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3 Posts authored by: cgrant Employee

Lately there has been discussion about the topic of recertification in the fire service in some industry publications, and there seems to be some confusion or misperceptions about our recent activity. Here is the history and the current status.


In the summer of 2016, the Fire Protection Research Foundation (Research Foundation), the independent research affiliate of NFPA, received a request to conduct a study on fire services professional qualifications and recertification requirements. The proposal asked for a review of the existing processes that are in place for emergency personnel to demonstrate their level of competency against a certain credentialing benchmark. It also requested recommendations for implementing and enforcing a proficiency system on a local, state, and national level.


The Research Foundation undertook this project in 2018. This overall effort entailed two deliverables: (1) The research report which has been available online since September 2019, and (2) the workshop proceedings which have now been finalized and are available on the Research Foundation’s website.

The research project

The contractor for this project was FireTox, LLC. They were selected through the Research Foundation’s open RFP process in accordance with our policies, and were chosen to conduct the research with a goal of identifying, comprehending, and reviewing the current fire service training and certification climate. As part of the project, approaches used by parallel professions (EMS, law enforcement, nurses, and teachers) were assessed and a continuing education model was developed. Fire service members were then surveyed to determine how implementation of that model would impact them and their organization.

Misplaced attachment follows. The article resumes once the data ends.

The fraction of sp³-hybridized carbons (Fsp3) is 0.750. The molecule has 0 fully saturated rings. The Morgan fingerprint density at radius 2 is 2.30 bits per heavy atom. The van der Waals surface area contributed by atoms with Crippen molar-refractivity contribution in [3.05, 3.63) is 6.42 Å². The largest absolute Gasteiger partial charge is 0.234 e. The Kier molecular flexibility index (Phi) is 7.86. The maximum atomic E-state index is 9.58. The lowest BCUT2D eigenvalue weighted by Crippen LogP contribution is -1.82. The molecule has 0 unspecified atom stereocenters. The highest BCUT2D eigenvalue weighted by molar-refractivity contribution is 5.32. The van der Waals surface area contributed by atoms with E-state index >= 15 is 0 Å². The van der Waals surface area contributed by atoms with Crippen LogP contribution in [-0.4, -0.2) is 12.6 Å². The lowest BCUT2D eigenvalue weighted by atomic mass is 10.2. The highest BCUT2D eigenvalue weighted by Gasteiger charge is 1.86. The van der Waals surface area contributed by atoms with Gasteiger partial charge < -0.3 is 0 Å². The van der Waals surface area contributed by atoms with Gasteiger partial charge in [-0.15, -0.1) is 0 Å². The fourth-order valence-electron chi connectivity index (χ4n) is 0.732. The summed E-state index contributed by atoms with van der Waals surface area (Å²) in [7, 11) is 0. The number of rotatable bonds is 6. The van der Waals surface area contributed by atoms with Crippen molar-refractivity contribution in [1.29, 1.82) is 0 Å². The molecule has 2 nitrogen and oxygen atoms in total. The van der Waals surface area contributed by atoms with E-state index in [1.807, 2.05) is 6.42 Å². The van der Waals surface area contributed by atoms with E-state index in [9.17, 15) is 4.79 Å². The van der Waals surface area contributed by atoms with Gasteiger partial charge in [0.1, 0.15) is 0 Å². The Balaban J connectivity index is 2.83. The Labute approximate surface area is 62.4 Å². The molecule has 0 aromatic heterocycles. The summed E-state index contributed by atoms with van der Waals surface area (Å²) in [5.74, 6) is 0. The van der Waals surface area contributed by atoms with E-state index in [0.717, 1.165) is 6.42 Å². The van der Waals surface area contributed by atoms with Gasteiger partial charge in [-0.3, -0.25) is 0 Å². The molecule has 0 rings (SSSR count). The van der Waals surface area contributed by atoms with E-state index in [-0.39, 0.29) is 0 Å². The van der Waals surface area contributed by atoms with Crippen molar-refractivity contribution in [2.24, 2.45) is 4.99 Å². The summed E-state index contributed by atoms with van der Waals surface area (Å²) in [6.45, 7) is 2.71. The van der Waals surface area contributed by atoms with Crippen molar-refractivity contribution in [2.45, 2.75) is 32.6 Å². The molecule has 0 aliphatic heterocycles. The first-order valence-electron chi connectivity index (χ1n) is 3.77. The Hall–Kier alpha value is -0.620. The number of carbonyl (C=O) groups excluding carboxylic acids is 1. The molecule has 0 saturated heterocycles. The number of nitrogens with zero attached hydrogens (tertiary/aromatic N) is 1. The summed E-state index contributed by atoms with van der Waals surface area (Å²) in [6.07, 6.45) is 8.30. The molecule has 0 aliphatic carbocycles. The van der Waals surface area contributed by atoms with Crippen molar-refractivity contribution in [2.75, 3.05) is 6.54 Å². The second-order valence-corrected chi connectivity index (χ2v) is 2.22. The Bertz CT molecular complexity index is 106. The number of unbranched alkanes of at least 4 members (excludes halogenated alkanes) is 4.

Findings foster workshop discussions


The new research report was used to facilitate conversation between interested stakeholders and fire service representatives at an October workshop at NFPA headquarters.


The following was considered during the workshop:


  • The evolution, status and anticipated direction of the ProQual system and JPR development
  • Current practices for maintaining fire and emergency personnel skill proficiency in North America
  • Clarification of the relevancy and applicability of the processes adopted in parallel professions
  • Identification, prioritization, and assessment of processes that could be implemented for fire and emergency services personnel
  • The creation of a recommended action plan to provide guidance to the ProQual infrastructure to meet the needs for today and the future


The goal was not to reach consensus on any of the issues that were discussed. Instead, the objective was to gather threshold information that can be used as guidance.


This project and workshop did not, and could not, change any information in any NFPA standard. Changes can only be made to NFPA documents through the Standards Development process.

Columbus Workshop - Campaign for Fire Service Contamination

This past week in Columbus, OH a milestone workshop was held that is destined to have long-term influence on the fire service of today and tomorrow. This was the Workshop for the “Campaign for Fire Service Contamination Control”, which is a one year research project administered by the Fire Protection Research Foundation. The workshop also included additional focus on two other related Foundation research projects: “Fire Fighter Cancer Cohort Study” and “PPE Cleaning Validation”.